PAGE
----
O’Connors : Kings of Connacht
After Rory’s death another great O’Connor King was to appear. This time not as a King of Ireland but a powerful King of Connacht.
Cathal Crovedearg (Charles of the Wine Red Hand), the half brother of Rory and another son of Turlough Mor, was inaugurated on the stone at Clonalis in 1201. In a reign which was to last twenty three years he did much to stabilise the kingdom of Connacht after the turbulent period of Rory’s Kingship.
During Cathal’s reign he suppressed his Irish rivals as well as manipulating and often outwitting the Normans. The confidence he exhibited and the strength of his reign is evidenced by the large amount of development he undertook. In all he founded twelve Abbeys, some of which can still be seen today, including Ballintubber Abbey which he established 1216. This abbey is still in use today and Mass has been celebrated for nearly 800 years. Its architecture is interesting as it illustrates the transition from Irish Romanesque to Gothic.
It has been said that the O’Conors seemed to be “more concerned with the salvation of their souls than the grandeur of their residences”. Perhaps Cathal Crovedearg did more than any other king to foster this image.
Of the castles associated with the Family at this period the most significant is Roscommon Castle. Built by the Norman Knight, Robert d’Ufford between 1269 and 1276, d’Ufford attempted to construct the castle in the kingdom of the then King, Hugh O’Conor. On two occasions his castle was knocked down but in 1276 the castle was fully constructed only to be captured by Hugh shortly thereafter. It remained an O’Conor stronghold for over 200 years until the time of Queen Elizabeth I, when one of her generals, Sir Henry Sidney captured the Castle from Duirmuid O’Conor Don in 1569.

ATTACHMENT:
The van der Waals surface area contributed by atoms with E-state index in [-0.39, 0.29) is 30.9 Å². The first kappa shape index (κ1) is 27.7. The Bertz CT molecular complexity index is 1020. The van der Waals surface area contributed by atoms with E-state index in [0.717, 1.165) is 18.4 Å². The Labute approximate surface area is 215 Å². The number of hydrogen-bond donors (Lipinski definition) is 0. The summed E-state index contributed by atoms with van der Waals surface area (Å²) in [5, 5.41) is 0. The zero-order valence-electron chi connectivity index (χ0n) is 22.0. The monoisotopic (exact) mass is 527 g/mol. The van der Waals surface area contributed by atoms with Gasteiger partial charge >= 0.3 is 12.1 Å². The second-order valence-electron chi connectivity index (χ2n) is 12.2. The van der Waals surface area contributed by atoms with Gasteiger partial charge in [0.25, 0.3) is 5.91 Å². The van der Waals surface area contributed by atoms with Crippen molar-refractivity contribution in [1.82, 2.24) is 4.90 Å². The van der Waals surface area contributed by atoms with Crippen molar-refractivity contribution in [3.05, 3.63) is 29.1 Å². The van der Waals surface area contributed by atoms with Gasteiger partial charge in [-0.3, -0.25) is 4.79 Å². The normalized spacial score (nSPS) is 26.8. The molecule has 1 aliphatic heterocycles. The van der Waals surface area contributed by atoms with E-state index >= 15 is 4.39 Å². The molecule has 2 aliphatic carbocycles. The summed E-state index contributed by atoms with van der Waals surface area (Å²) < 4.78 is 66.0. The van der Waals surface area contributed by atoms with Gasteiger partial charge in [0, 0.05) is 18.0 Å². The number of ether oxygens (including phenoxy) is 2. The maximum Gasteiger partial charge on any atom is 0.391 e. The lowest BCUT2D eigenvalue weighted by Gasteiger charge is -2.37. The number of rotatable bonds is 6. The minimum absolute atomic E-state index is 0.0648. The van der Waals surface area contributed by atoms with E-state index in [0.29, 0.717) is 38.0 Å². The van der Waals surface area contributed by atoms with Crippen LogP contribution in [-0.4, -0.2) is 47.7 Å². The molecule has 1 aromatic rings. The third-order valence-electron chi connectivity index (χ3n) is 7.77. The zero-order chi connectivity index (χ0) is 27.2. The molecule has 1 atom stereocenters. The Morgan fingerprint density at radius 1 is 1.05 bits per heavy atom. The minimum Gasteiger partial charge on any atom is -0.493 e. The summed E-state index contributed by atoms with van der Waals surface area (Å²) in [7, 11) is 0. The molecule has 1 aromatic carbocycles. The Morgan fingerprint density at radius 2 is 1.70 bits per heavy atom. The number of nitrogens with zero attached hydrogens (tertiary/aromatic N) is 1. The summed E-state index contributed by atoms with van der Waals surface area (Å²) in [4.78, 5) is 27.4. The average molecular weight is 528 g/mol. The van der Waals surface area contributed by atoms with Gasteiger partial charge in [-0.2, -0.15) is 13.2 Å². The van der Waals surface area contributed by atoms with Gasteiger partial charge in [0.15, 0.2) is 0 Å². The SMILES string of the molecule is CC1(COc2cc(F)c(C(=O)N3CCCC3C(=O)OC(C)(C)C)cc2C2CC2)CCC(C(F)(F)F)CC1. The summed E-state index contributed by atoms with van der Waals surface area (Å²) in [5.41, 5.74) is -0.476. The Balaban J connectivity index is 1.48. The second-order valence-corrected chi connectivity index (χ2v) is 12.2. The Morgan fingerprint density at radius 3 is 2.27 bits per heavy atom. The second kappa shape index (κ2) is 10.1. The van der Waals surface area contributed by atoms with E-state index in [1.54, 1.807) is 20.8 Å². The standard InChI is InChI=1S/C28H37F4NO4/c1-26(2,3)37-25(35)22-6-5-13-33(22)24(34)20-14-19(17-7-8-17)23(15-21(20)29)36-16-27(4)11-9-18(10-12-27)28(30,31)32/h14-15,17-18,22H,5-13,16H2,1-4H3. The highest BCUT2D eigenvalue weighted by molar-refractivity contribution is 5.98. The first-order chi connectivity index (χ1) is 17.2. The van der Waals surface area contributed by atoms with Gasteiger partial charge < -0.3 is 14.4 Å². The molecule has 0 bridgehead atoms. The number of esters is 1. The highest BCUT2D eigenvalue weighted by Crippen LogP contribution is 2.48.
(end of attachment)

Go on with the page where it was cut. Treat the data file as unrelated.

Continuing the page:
The celebrated Abbey of Roscommon is also to be found in Roscommon Town. It was founded by Phelim O’Conor who reigned from 1233 to 1265. The Abbey was built for the Dominican friars and dedicated to the Virgin Mary in 1257. The magnificent tomb of Phelim O’Conor is located in the Abbey, where it is guarded to this day by gallowglasses in chain-mail, carved in base relief on the side of the tomb.
Another O’Conor castle of this period is Ballintubber Castle. Although it is uncertain who is responsible for its construction, either the Norman, de Burgos or Hugh O’Conor, what is certain is that it soon became an O’Conor stronghold. This huge keepless castle, which is located in the village of Ballintubber some 6 miles from Clonalis, is first referred to in the annals of Loch Ce in 1311. It is a moated castle with curtain walls nearly 1000ft long ranging up to 22ft in height. Within the protection of the walls was a bawn or badan (a central area) of 1.5 acres. It is thought that the bawn at one stage contained several rows of houses. This castle remained the principal seat of the O’Conor Don until well into 17th century. It was constructed by Hugh O’Conor and it would be the earliest remaining example of an early Irish built stone castle. This is significant because the Irish of this period did not build their fortifications in stone but in timber. Ballintubber was lost to the O’Conors in the 17th century during the Cromwellian period. It was however reacquired by Charles Owen O’Conor, Don in the 19th century.
If the 13th century saw the O’Connors relatively strong and confident within their own Kingdom, the 14th century witnessed a slow decline in their power and influence. This happened for two reasons; firstly the pressure exerted by the Norman warlords on the O’Connor territories and secondly internal strife within the clan.
The decline continued for four hundred years and culminated during the 18th century with one of the descendants living in a bahaun or peasants mud cottage in Kilmactraney, Co Sligo – totally landless and destitute like the majority of his countrymen.